Best Regards,

John Welty

Wednesday, July 17, 2019

Joined Toastmasters yesterday

Looking forward to working with the Marion Sunrise group in Iowa. 

I'm looking to improve my communication skills and ultimately plan to do some technical presentations while also working on my leadership skills. 

Sunday, June 23, 2019

SQL Saturday

I had a great day at
SQL Saturday yesterday in Iowa City, Iowa.

This was hosted by the I-380 PASS SQL Server User Group and they always do a fantastic job.

There are SQL Saturday events all over the world and if you haven't been to one and have an interest in all things related to SQL Server and Azure Data Services, you really need to look into these free learning events. The volunteers do a great job and I dipped my toe in the volunteer water by being a room monitor for one of my sessions on CosmosDB.

The icing on the cake was winning an Ember Temperature Controlled Ceramic Mug in the raffle at the end of the day.

Thursday, June 20, 2019

Getting Started with Getting Things Done

I came late to GTD and was introduced to it by J.B. Rainsberger.

GTD (Getting Things Done) is a system from David Allen published in his book, "Getting Things Done"

I began slowly with the 2-Minute Rule and started using the service. These two things alone proved to provide immediate help with dealing with my e-mail inbox and staying on top of commitments.

The 2-Minute rule goes like this, "When work arrives at your door, if you can’t avoid it and you can do it in two minutes or less, then do it now; otherwise, schedule it for later."

So the first part is easy... if I can do it in 2 minutes, knock it out and be done with it. But the second part is where I needed better tooling. I've always found it difficult to keep track of things I need to do later. I can focus on one thing for days on end and forget everything else that needs my attention. This was a problem I knew I had but not one that I was trying to solve. I was too busy trying to cope with the problem. It was consuming me.

Enter (or for short).

I learned about this tool after receiving a post from J.B. called, "Change Your Life One Habit at a Time". In this article, he explains how he used this free service to help him establish a new habit into his routine. I found this to be quite intriguing and signed up for the service.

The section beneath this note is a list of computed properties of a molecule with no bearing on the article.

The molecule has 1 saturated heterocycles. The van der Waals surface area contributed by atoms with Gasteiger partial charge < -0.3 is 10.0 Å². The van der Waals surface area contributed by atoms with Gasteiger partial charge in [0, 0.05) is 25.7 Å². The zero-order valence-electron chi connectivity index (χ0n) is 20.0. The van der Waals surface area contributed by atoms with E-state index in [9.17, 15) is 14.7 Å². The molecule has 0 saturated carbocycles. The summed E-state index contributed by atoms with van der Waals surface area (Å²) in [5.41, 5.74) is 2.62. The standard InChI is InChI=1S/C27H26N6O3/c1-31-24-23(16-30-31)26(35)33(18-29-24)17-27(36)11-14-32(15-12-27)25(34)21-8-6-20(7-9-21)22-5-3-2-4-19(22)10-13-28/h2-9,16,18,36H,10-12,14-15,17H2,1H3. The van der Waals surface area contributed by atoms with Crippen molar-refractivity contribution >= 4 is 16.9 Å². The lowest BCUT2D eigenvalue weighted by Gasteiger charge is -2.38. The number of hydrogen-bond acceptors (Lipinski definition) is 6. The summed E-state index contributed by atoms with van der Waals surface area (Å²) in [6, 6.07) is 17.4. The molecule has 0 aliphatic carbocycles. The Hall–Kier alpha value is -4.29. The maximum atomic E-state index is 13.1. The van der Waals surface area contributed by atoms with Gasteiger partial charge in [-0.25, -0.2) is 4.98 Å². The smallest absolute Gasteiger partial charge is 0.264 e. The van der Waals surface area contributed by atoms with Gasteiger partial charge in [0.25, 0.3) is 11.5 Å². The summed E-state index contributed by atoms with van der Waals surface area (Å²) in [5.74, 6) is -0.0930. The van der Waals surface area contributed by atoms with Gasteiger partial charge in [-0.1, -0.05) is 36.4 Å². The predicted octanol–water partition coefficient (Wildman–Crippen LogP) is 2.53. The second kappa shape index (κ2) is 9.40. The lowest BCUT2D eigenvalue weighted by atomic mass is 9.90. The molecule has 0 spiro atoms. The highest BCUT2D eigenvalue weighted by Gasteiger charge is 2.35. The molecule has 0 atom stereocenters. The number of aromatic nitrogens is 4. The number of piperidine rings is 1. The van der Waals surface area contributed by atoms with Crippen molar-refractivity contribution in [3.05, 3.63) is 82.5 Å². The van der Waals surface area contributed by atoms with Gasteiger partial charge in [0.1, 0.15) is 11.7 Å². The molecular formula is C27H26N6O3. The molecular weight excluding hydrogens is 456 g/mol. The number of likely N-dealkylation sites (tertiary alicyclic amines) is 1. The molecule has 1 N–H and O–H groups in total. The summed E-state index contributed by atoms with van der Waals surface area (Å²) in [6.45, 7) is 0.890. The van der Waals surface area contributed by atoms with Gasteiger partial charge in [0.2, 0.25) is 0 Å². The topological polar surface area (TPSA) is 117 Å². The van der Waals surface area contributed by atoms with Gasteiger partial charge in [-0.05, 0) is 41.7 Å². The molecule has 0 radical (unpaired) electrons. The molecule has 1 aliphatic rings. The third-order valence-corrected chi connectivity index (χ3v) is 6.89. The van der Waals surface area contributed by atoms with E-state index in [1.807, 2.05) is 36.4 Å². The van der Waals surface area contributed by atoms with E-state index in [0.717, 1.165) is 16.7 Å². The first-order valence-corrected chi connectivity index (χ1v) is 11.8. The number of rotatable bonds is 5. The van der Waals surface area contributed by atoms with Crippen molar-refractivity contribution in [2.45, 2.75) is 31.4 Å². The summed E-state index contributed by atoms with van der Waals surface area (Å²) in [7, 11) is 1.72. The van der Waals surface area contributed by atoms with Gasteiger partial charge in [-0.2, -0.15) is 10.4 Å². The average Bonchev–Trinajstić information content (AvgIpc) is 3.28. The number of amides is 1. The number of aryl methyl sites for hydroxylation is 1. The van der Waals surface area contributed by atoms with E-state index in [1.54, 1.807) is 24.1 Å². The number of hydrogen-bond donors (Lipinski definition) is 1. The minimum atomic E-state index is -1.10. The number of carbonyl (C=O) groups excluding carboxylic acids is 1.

I found it very useful for exactly the situation J.B. brings out in his article but as I explored the use of this simple tool, I saw it had far reaching benefits for me. When I found something in my inbox that I couldn't deal with in 2 minutes, I would forward it to and sure enough, I would get that email back to me the next day with clickable links to postpone it if necessary. If that reminder was timely, I would take care of it and that would be the end of it.

FollowUpThen gives you the option to use many version of the email address to get nearly anything you want. I can forward to for instance and get that email back at 3pm either today or tomorrow depending on what time I send it.

I can also add one of these in my BCC field on an email. Let's say you need my help and send me an email. I reply, "Thanks for the email. I'll get back to you later today on this." I don't want to forget that I told you that so I add a BCC to and BAM... two hours later... after I'd long forgotten that I'd promised to get back to you, I have a reminder.

This has removed a lot from the back of my mind which would nag me at night and it has also made me more reliable with people I make commitments too. This builds trust and confidence. I can't stress the importance of this enough.

If you want to remind both yourself and the person you are sending the email to, you can put it in the CC field instead. So if I send you an email saying, "Let's talk about this tomorrow at around 3", I can add a CC address for and we'll both get a reminder in our inboxes an hour before that time.

So the next challenge was J.B.'s post on "Get Stuff Out of Your Head: Now!" This was something I'd seen him demonstrate in his "Worlds Best Intro to TDD" course. I experimented with best ways to accomplish this and have always had a problem with pens and paper. Keeping them handy was always a problem for me and the more I come into contact with paper the less it likes to work when I want to write on it. This has always been an issue for me and must have something to do with natural oils in my skin or the type of paper that I tend to have... maybe the pen. I've tried many things and have always been frustrated by that.

The solution I came up with was the Remarkable Paper eInk Tablet. While this was pricey, it proved to be easy to keep with me, quick to use, never ran out of paper, and I could use it to get things out of my head quickly so that I could review and process those notes (later to become one of my GTD inboxes) later.

Any and all of these things could prove helpful to you if you are wrestling with any of the same issues. When I have some time I'll write up my experience with the David Allen book, "Getting Things Done"

This was when these first few helpful steps were kicked into high gear and started freeing me up to think about what else I could be doing better.